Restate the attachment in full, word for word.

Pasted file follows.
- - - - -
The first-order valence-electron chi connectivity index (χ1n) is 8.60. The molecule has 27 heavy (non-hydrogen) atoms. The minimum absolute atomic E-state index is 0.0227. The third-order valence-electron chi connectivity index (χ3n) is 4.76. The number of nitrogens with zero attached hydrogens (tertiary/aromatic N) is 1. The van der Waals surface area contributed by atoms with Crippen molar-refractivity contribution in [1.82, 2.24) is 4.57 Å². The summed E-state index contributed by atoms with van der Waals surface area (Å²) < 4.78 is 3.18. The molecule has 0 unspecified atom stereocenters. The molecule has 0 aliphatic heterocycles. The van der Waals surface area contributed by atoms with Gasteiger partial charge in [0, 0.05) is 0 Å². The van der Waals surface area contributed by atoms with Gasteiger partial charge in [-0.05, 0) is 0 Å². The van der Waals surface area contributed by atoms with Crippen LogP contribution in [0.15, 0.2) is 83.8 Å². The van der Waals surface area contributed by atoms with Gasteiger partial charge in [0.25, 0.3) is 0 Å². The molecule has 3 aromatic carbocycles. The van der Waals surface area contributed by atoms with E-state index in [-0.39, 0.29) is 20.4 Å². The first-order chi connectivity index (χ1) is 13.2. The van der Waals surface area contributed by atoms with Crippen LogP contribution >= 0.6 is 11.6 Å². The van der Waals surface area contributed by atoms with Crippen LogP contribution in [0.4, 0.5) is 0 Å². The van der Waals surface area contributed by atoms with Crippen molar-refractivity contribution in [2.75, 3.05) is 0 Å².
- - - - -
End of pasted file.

The first-order valence-electron chi connectivity index (χ1n) is 8.60. The molecule has 27 heavy (non-hydrogen) atoms. The minimum absolute atomic E-state index is 0.0227. The third-order valence-electron chi connectivity index (χ3n) is 4.76. The number of nitrogens with zero attached hydrogens (tertiary/aromatic N) is 1. The van der Waals surface area contributed by atoms with Crippen molar-refractivity contribution in [1.82, 2.24) is 4.57 Å². The summed E-state index contributed by atoms with van der Waals surface area (Å²) < 4.78 is 3.18. The molecule has 0 unspecified atom stereocenters. The molecule has 0 aliphatic heterocycles. The van der Waals surface area contributed by atoms with Gasteiger partial charge in [0, 0.05) is 0 Å². The van der Waals surface area contributed by atoms with Gasteiger partial charge in [-0.05, 0) is 0 Å². The van der Waals surface area contributed by atoms with Crippen LogP contribution in [0.15, 0.2) is 83.8 Å². The van der Waals surface area contributed by atoms with Gasteiger partial charge in [0.25, 0.3) is 0 Å². The molecule has 3 aromatic carbocycles. The van der Waals surface area contributed by atoms with E-state index in [-0.39, 0.29) is 20.4 Å². The first-order chi connectivity index (χ1) is 13.2. The van der Waals surface area contributed by atoms with Crippen LogP contribution >= 0.6 is 11.6 Å². The van der Waals surface area contributed by atoms with Crippen LogP contribution in [0.4, 0.5) is 0 Å². The van der Waals surface area contributed by atoms with Crippen molar-refractivity contribution in [2.75, 3.05) is 0 Å².